Lendmark's $250M nonprime consumer loan ABS draws split ratings
Ratings agencies delivered preliminary split ratings to the Lendmark Financial Services’ first nonprime consumer loan ABS of 2018, divided mainly on loss prospects for its mostly secured borrower accounts.
DBRS expects to assign an AA to the senior notes in the $250 million Lendmark Funding Trust 2018-1, while S&P Global Ratings issued only a single A to the $196.2 million Class A notes.
DBRS’ rating is based on its assumption that losses will reach 10.35% over the life of the deal, while S&P expects losses to be much higher, in its worst-case, expected annualized monthly loss rate of 15.49% to the portfolio.
This is the fifth overall securitization of nonprime and subprime loans originated and serviced by the Blackstone Group-affiliated lender, which operates 319 branches concentrated in the Southeastern and Mid-Atlantic regions.
Those branches include 127 former Springleaf Holdings consumer loan offices acquired in 2016, after Springleaf divested them in 2015 as part of its own acquisition of Citigroup's OneMain Financial. The former Springleaf offices were later incorporated and rebranded into the Lendmark footprint.
The loans in the 2018-1 pool were issued through both legacy Lendmark and Springleaf branches as well as from direct-mail solicitations.
The transaction includes three classes (B, C and D) of subordinate notes totaling $53.72 million, with ratings of A, BBB and BB from DBRS. S&P gave lower ratings to the Class B (A-) and Class C (BBB-), but matched DBRS’ rating on the most junior tranche.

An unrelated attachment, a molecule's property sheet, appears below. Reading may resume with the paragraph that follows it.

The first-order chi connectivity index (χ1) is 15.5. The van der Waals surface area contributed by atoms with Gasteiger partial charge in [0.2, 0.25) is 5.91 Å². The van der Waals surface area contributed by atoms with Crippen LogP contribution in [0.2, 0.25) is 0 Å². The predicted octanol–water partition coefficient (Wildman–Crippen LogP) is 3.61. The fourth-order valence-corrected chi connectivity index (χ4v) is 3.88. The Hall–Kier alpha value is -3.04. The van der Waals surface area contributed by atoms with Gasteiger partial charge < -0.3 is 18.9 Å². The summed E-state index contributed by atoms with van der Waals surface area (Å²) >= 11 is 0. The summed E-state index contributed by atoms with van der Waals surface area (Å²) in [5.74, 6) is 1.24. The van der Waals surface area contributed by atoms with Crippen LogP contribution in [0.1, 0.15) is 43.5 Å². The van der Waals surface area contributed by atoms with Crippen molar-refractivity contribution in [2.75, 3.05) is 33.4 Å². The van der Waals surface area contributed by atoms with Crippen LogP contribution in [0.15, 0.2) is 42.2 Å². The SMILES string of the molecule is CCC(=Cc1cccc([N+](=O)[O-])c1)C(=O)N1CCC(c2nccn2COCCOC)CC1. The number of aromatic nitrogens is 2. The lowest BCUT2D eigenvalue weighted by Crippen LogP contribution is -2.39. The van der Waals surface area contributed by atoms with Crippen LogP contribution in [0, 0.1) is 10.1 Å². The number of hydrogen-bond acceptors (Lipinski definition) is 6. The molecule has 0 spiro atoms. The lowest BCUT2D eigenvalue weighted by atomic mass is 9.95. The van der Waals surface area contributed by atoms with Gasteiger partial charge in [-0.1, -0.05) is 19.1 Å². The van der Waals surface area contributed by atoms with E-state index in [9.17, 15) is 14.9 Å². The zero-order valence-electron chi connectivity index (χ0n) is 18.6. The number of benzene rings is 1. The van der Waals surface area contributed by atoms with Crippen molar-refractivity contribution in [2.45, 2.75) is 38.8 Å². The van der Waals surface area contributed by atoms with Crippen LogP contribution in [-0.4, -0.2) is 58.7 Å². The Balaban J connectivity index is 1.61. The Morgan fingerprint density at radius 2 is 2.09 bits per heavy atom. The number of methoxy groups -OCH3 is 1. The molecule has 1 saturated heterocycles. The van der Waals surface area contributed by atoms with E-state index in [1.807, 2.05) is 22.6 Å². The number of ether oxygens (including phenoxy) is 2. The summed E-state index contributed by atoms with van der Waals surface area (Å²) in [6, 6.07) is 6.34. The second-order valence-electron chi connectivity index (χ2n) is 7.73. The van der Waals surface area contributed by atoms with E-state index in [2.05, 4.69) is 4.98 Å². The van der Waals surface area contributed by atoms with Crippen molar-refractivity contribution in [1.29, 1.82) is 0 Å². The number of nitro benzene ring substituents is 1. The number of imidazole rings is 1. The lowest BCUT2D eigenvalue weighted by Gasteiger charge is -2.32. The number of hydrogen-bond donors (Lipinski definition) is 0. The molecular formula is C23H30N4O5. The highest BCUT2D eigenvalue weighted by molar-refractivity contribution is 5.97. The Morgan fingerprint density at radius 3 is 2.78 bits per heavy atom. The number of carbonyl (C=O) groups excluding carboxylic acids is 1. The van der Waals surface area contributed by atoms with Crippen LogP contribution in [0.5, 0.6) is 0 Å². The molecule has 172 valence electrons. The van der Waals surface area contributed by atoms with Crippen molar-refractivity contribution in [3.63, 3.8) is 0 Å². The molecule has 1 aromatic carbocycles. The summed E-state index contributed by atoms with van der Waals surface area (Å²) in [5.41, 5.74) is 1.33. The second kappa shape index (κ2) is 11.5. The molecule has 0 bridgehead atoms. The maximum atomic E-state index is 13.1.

The pool includes 56,746 loans with an aggregate balance of $268.1 million, or an average balance of $4,725 with weighted average coupon of 27.12%. The loans have average terms of 49 months, with seven months of seasoning and a weighted average borrower FICO of 625.
LendMark has included a higher percentage of unsecured loans (10.9%) in its latest transaction compared to last November’s Lendmark 2017-2 transaction (5.6%), but it also increased the proportion of hard-secured loan to 43.2% from 39%.
The hard-secured loans are primarily accounts secured by an auto, while other secured loans are backed by consumer goods such as computers, furniture and home furnishings.
The new deal has an extended three-year revolving period vs. two years in Lendmark’s prior transaction, allowing Lendmark to add additional loans that meet investment criteria. (The percentage of unsecured loans could be as high as 30% under deal covenants.)